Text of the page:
Within the last three years, Lebanon has experienced several crises, from the COVID-19 pandemic to the Beirut port explosion without forgetting an unprecedented economic and political crisis that was recently worsened by the war in Ukraine and global inflation. However, there is one crisis that the Lebanese people have suffered since 1992: the electricity crisis. The Lebanese state never managed to provide its population with regular, 24 hours of electricity per day. People had thus come up with alternatives, such as private electricity generators and most recently solar energy to secure this basic right.
The Electricity Situation in Lebanon
For decades now, electricity has been a major issue in Lebanon. State-owned Electricité du Liban provides only two hours of electricity per day. However, some areas experience complete shut-off. Until today, the Lebanese people’s main alternative to state-provided electricity is resorting to private generators that work on diesel. Two problems emerge from this situation, the first one being the price of petroleum-related products.
With the ongoing economic crisis and the devaluation of the Lebanese Pounds, the Lebanese government does not have enough funds to purchase fuel and make the electricity factories functional. On the other hand, people are also not able to afford fuel for their own private generators. The second problem is related to over-exploited private generators that are forced to shut off a few hours a day, leaving most people living with long power outages.
Why Does Solar Energy in Lebanon Make Sense?
Given all the challenges Lebanon is facing to have proper access to electricity, renewable energy becomes an interesting option to consider. Lebanon has a lot of natural and biological advantages, such as wind, water, etc. However, the most interesting and important natural asset is the abundant sunshine the country enjoys for the majority of the year, making solar energy in Lebanon the ideal alternative to consider for Lebanon to get out of the electricity crisis.
Using solar energy in Lebanon saves money for the Lebanese people whose private generators’ cost keeps on increasing. In fact, for 12 hours of electricity a day, the fuel cost for private generators can be as high as $550 per day. Although the installation of solar panels is also expensive, it saves a lot for the consumer. If someone pays $550 per day on fuel, installing solar panels will reduce his cost to $140 per day, according to Beirut Today.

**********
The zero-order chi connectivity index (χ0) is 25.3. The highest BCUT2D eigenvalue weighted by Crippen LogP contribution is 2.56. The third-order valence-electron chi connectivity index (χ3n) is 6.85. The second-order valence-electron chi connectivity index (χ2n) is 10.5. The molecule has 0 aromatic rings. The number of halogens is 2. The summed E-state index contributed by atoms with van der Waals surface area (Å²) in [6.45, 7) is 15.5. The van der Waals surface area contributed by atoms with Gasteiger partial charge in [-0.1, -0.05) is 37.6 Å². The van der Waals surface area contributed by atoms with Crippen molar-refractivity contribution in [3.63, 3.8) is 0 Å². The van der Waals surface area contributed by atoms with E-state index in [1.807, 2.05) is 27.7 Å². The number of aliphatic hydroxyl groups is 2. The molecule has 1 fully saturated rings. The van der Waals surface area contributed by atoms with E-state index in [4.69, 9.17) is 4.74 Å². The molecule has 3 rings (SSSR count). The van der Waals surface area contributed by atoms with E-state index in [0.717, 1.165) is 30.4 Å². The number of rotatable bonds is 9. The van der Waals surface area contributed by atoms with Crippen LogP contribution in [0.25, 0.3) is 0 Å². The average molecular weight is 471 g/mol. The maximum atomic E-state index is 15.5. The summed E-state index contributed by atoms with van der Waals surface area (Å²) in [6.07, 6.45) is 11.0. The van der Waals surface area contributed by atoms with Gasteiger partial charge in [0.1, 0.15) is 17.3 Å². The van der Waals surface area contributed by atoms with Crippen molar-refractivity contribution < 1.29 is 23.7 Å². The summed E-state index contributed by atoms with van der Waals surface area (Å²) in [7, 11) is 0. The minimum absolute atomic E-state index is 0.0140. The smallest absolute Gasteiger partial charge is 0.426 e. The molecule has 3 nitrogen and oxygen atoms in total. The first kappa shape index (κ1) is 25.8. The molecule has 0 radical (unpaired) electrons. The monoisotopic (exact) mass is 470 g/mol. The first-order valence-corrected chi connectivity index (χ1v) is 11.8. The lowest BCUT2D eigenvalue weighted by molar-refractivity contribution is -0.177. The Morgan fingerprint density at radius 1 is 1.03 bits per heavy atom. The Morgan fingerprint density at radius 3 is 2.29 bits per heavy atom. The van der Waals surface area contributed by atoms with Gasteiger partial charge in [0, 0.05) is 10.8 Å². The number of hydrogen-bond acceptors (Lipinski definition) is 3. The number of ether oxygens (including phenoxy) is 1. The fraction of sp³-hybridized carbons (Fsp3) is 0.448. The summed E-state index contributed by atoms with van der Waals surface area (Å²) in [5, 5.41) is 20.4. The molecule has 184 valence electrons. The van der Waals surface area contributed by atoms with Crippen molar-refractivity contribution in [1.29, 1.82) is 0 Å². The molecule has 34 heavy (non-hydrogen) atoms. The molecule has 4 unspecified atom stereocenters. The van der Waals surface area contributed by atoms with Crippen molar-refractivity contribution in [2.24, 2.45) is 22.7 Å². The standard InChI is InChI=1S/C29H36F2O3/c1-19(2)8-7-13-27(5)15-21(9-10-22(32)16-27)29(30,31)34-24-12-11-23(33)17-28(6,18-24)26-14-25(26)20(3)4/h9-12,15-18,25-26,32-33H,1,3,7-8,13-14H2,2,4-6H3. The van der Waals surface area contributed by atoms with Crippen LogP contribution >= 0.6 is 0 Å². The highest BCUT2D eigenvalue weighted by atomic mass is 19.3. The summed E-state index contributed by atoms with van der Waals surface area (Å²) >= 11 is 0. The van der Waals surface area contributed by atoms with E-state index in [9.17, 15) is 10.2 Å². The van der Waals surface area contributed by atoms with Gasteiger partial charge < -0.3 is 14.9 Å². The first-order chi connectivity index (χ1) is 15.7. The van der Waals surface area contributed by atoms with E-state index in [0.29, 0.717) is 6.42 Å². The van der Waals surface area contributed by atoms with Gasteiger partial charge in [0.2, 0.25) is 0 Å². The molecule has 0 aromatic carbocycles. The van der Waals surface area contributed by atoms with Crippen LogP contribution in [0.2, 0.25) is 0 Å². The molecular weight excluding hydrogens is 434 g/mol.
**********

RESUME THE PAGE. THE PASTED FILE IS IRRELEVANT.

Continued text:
Despite being essential and economic in the long term, installing solar energy in Lebanon is still very expensive for the average Lebanese household or business. Prices of solar installation range between $2,000 and $5,000, which is a substantial amount for Lebanese workers who usually earn around $550 on average. However, the Lebanese people are not alone and different actors are bringing new initiatives to allow the spread of solar energy in Lebanon. The Housing Bank is conducting one of these initiatives, which is proposing loans from 75 million to 200 million Lebanese Pounds over a period of 5 years, according to Arab News.
Other international and local NGOs are also helping the government as well as the people to have access to solar energy. For example, the UNDP, in collaboration with the Lebanese Ministry of Health has provided 10 hospitals with solar panels. While NGOs, such as Meghterbin Mejtemiin are looking for funds from the Lebanese Diaspora to help those in need in their home country.
As always, the Lebanese people are showing how resilient they are in times of crisis and how innovative they become to adapt to the different situations they are living in. Thankfully, people can also count on Lebanese solidarity, especially with the diaspora that is always ready to help, the most recent example being their support for solar energy implementation in Lebanon.